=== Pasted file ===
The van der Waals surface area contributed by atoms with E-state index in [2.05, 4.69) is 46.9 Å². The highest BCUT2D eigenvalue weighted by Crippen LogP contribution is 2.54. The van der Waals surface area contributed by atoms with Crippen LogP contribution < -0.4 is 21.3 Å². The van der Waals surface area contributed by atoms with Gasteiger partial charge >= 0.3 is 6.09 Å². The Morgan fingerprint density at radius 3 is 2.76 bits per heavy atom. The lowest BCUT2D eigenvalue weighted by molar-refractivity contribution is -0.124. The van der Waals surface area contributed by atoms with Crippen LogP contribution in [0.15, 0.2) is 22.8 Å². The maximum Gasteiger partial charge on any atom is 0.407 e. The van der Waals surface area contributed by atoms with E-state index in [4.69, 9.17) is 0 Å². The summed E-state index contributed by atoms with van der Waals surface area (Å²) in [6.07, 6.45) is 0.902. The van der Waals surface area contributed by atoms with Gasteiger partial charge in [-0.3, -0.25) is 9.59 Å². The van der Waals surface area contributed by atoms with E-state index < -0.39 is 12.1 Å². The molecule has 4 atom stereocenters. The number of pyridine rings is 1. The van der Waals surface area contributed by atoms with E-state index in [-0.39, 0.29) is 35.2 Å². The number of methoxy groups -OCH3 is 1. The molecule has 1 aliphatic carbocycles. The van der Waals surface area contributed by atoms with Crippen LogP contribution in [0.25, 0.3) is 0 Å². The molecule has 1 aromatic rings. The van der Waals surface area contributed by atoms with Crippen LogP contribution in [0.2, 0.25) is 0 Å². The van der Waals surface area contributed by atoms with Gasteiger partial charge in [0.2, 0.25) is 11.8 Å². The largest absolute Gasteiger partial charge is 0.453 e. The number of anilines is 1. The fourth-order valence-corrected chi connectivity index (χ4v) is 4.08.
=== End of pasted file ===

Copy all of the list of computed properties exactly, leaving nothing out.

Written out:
The van der Waals surface area contributed by atoms with E-state index in [2.05, 4.69) is 46.9 Å². The highest BCUT2D eigenvalue weighted by Crippen LogP contribution is 2.54. The van der Waals surface area contributed by atoms with Crippen LogP contribution < -0.4 is 21.3 Å². The van der Waals surface area contributed by atoms with Gasteiger partial charge >= 0.3 is 6.09 Å². The Morgan fingerprint density at radius 3 is 2.76 bits per heavy atom. The lowest BCUT2D eigenvalue weighted by molar-refractivity contribution is -0.124. The van der Waals surface area contributed by atoms with Crippen LogP contribution in [0.15, 0.2) is 22.8 Å². The maximum Gasteiger partial charge on any atom is 0.407 e. The van der Waals surface area contributed by atoms with E-state index in [4.69, 9.17) is 0 Å². The summed E-state index contributed by atoms with van der Waals surface area (Å²) in [6.07, 6.45) is 0.902. The van der Waals surface area contributed by atoms with Gasteiger partial charge in [-0.3, -0.25) is 9.59 Å². The van der Waals surface area contributed by atoms with E-state index < -0.39 is 12.1 Å². The molecule has 4 atom stereocenters. The number of pyridine rings is 1. The van der Waals surface area contributed by atoms with E-state index in [-0.39, 0.29) is 35.2 Å². The number of methoxy groups -OCH3 is 1. The molecule has 1 aliphatic carbocycles. The van der Waals surface area contributed by atoms with Crippen LogP contribution in [0.25, 0.3) is 0 Å². The molecule has 1 aromatic rings. The van der Waals surface area contributed by atoms with Crippen LogP contribution in [0.2, 0.25) is 0 Å². The van der Waals surface area contributed by atoms with Gasteiger partial charge in [0.2, 0.25) is 11.8 Å². The largest absolute Gasteiger partial charge is 0.453 e. The number of anilines is 1. The fourth-order valence-corrected chi connectivity index (χ4v) is 4.08.